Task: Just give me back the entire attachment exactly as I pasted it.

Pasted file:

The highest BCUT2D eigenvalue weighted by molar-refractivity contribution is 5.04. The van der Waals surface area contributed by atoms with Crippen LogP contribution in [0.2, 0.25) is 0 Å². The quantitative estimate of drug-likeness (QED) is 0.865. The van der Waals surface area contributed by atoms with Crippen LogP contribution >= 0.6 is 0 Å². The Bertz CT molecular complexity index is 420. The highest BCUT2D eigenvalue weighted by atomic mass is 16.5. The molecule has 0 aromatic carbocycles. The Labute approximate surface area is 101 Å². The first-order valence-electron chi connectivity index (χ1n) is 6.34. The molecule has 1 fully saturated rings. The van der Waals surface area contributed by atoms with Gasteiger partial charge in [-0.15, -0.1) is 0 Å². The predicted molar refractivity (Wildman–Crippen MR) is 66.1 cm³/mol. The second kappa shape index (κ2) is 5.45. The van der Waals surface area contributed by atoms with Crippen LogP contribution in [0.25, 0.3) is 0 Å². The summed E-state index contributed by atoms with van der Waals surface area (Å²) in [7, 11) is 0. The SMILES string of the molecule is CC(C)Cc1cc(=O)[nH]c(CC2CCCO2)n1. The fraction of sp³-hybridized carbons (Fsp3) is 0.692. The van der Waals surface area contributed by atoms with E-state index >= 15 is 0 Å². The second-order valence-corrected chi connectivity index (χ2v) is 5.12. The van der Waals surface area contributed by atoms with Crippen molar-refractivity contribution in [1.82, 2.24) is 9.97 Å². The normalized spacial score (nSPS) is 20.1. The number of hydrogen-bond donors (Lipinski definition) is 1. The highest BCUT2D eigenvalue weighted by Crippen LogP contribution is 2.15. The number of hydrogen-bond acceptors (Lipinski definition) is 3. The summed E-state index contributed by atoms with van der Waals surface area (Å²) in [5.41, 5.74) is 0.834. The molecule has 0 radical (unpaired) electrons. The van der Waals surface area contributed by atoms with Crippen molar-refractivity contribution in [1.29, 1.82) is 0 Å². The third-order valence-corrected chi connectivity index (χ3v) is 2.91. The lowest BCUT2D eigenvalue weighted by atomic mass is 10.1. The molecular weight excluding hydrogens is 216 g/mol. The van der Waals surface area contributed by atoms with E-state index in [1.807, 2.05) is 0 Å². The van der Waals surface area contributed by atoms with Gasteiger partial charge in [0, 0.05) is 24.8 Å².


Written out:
The highest BCUT2D eigenvalue weighted by molar-refractivity contribution is 5.04. The van der Waals surface area contributed by atoms with Crippen LogP contribution in [0.2, 0.25) is 0 Å². The quantitative estimate of drug-likeness (QED) is 0.865. The van der Waals surface area contributed by atoms with Crippen LogP contribution >= 0.6 is 0 Å². The Bertz CT molecular complexity index is 420. The highest BCUT2D eigenvalue weighted by atomic mass is 16.5. The molecule has 0 aromatic carbocycles. The Labute approximate surface area is 101 Å². The first-order valence-electron chi connectivity index (χ1n) is 6.34. The molecule has 1 fully saturated rings. The van der Waals surface area contributed by atoms with Gasteiger partial charge in [-0.15, -0.1) is 0 Å². The predicted molar refractivity (Wildman–Crippen MR) is 66.1 cm³/mol. The second kappa shape index (κ2) is 5.45. The van der Waals surface area contributed by atoms with Crippen LogP contribution in [0.25, 0.3) is 0 Å². The summed E-state index contributed by atoms with van der Waals surface area (Å²) in [7, 11) is 0. The SMILES string of the molecule is CC(C)Cc1cc(=O)[nH]c(CC2CCCO2)n1. The fraction of sp³-hybridized carbons (Fsp3) is 0.692. The van der Waals surface area contributed by atoms with E-state index >= 15 is 0 Å². The second-order valence-corrected chi connectivity index (χ2v) is 5.12. The van der Waals surface area contributed by atoms with Crippen molar-refractivity contribution in [1.82, 2.24) is 9.97 Å². The normalized spacial score (nSPS) is 20.1. The number of hydrogen-bond donors (Lipinski definition) is 1. The highest BCUT2D eigenvalue weighted by Crippen LogP contribution is 2.15. The number of hydrogen-bond acceptors (Lipinski definition) is 3. The summed E-state index contributed by atoms with van der Waals surface area (Å²) in [5.41, 5.74) is 0.834. The molecule has 0 radical (unpaired) electrons. The van der Waals surface area contributed by atoms with Crippen molar-refractivity contribution in [1.29, 1.82) is 0 Å². The third-order valence-corrected chi connectivity index (χ3v) is 2.91. The lowest BCUT2D eigenvalue weighted by atomic mass is 10.1. The molecular weight excluding hydrogens is 216 g/mol. The van der Waals surface area contributed by atoms with E-state index in [1.807, 2.05) is 0 Å². The van der Waals surface area contributed by atoms with Gasteiger partial charge in [0, 0.05) is 24.8 Å².